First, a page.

While acknowledging the likely evolutionary origin of a human need for explanatory myths, in the final chapter of Chance and Necessity Monod advocates an objective (hence value-free) scientific worldview as a guide to assessing truth. He describes this as an "ethics of knowledge" that disrupts the older philosophical, mythological and religious ontologies, which claim to provide both ethical values and a standard for judging truth. For Monod, assessing truth separate from any value judgement is what frees human beings to act authentically, by requiring that they choose the ethical values that motivate their actions. He concludes that "man at last knows he is alone in the unfeeling immensity of the universe, out of which he has emerged only by chance. His destiny is nowhere spelled out, nor is his duty. The kingdom above or the darkness below: it is for him to choose". While apparently bleak, in comparison to the concepts that humanity belongs to some inevitable, universal process, or that a benevolent God created and protects us, an acceptance of the scientific assessment described in the first part of the quotation is, for Monod, the only possible basis of an authentic, ethical human life. It is reasonable to conclude that Monod himself did not find this position bleak; the quotation he chose from Camus to introduce Chance and Necessity ends with the sentence: "One must imagine Sisyphus happy."

It might be useful to suggest that Monod sought to include mind and purpose within the purview of scientific investigation (teleonomy), rather than attributing them to supernatural or divine causes (teleology). While Monod does not explicitly address mind or consciousness, his scientific research demonstrated that biology includes feedback loops that govern interacting systems of biochemical reactions, so that the system as a whole can be described as having a purpose and making choices. Monod's philosophical writing indicates that he recognized the implication that such systems could arise and be elaborated upon by evolution through natural selection. The importance of Monod's work as a bridge between the chance and necessity of evolution and biochemistry on the one hand, and the human realm of choice and ethics on the other, can be judged by his influence on philosophers, biologists and computer scientists such as Daniel Dennett, Douglas Hofstadter, Marvin Minsky and Richard Dawkins.

A Definition of Life

Monod uses these conditions:

  1. Purpose = What Monod called the teleonomy of an object is purpose for which the entity was created.
  2. Reproducibility = Monod insisted on Reproduction Invariance which for software can mean that the code is exactly what it claims to be and has not been changed by some untrusted entity.
  3. Complexity = the shortest program that could produce the desired effect is a necessary, but not sufficient condition for life. Monod claims they must be adaptively complex. So, an AI that learned and adapted could be alive in this definition.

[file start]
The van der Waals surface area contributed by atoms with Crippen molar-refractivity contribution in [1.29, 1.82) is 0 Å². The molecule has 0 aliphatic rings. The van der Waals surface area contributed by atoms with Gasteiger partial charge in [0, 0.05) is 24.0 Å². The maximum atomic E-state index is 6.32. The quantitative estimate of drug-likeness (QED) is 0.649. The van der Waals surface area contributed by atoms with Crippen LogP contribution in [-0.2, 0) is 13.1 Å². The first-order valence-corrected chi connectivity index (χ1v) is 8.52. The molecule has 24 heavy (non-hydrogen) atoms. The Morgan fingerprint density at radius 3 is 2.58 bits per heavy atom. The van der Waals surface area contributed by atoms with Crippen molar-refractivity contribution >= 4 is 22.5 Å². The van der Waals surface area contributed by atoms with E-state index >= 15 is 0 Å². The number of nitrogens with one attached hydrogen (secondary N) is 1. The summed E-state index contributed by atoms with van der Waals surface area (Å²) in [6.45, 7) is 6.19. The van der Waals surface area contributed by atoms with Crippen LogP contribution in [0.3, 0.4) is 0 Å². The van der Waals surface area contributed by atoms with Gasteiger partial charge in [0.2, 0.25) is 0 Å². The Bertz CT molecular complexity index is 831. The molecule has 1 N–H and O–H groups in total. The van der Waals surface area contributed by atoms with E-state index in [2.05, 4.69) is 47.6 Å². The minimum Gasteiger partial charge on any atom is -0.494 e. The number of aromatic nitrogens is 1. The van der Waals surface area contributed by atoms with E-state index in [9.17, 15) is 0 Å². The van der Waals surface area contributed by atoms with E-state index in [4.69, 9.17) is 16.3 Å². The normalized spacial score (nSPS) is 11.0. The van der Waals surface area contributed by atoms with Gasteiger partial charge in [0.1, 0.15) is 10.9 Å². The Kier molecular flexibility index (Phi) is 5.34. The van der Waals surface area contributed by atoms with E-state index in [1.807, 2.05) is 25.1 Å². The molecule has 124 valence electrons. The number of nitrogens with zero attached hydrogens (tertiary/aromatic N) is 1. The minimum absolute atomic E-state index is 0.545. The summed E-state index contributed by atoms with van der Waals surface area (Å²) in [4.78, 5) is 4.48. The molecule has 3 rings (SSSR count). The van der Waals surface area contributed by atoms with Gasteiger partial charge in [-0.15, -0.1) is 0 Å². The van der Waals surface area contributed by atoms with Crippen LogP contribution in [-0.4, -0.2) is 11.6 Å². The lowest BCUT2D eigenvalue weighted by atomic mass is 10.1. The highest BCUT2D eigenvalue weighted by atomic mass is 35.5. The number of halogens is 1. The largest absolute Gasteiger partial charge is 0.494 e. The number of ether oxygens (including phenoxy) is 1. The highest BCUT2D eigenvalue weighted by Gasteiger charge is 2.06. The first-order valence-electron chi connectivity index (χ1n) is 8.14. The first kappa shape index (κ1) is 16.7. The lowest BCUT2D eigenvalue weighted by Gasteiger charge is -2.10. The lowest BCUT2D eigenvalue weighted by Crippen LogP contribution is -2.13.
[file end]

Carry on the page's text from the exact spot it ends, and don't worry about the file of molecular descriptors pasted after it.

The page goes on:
It is important to note that this definition appears to be in conflict with the Scientific Objectivism which declares that a scientist should not seek for a purpose of nature, but just describe what it is. But life appears to have a purpose, even if it just reproduction and adaption to a changing Ecosystem.

Teleonomy is the quality of apparent purposefulness and of goal-directedness of structures and functions in living organisms brought about by natural processes like natural selection. The term derives from two Greek words, tele ("end", "goal", "purpose") and nomos ("law").

Teleology, on the other hand, is understood as a purposeful goal-directedness brought about through human or divine intention. The term derives from logos, or The Word.

Containers, cells or small animals were discovered in 1674 by Antoni van Leeuwenhoek. He determined that these moved with purpose. Now John Glass and company are trying to create the minimal viable cell (MVC) to determine what is the minimum complexity to still live.[2] The comparison with Docker images should be obvious. But the MVC has no purpose, like a computer with a minimal operating system, it literally needs a purpose to be alive.

Reductionism has been the core of physical science for centuries or even millenniums. As noted above the attempt to create an MVC moves to the space where reductionism fails, and a more natural science is required. Now even the physicists have come to realize that, like the myth of the continuum, reductionism cannot make reality.[3]


  1. Jacques Monod, Chance and Necessity. Penguin ISBN 0140256466
  2. James Somers, The Final Frontier New Yorker (2022-03-07) p 16 ff
  3. Natalie Wolchover, A Deepening Crisis Forces Physicists to Rethink Structure of Nature’s Laws Quanta 2022-03-01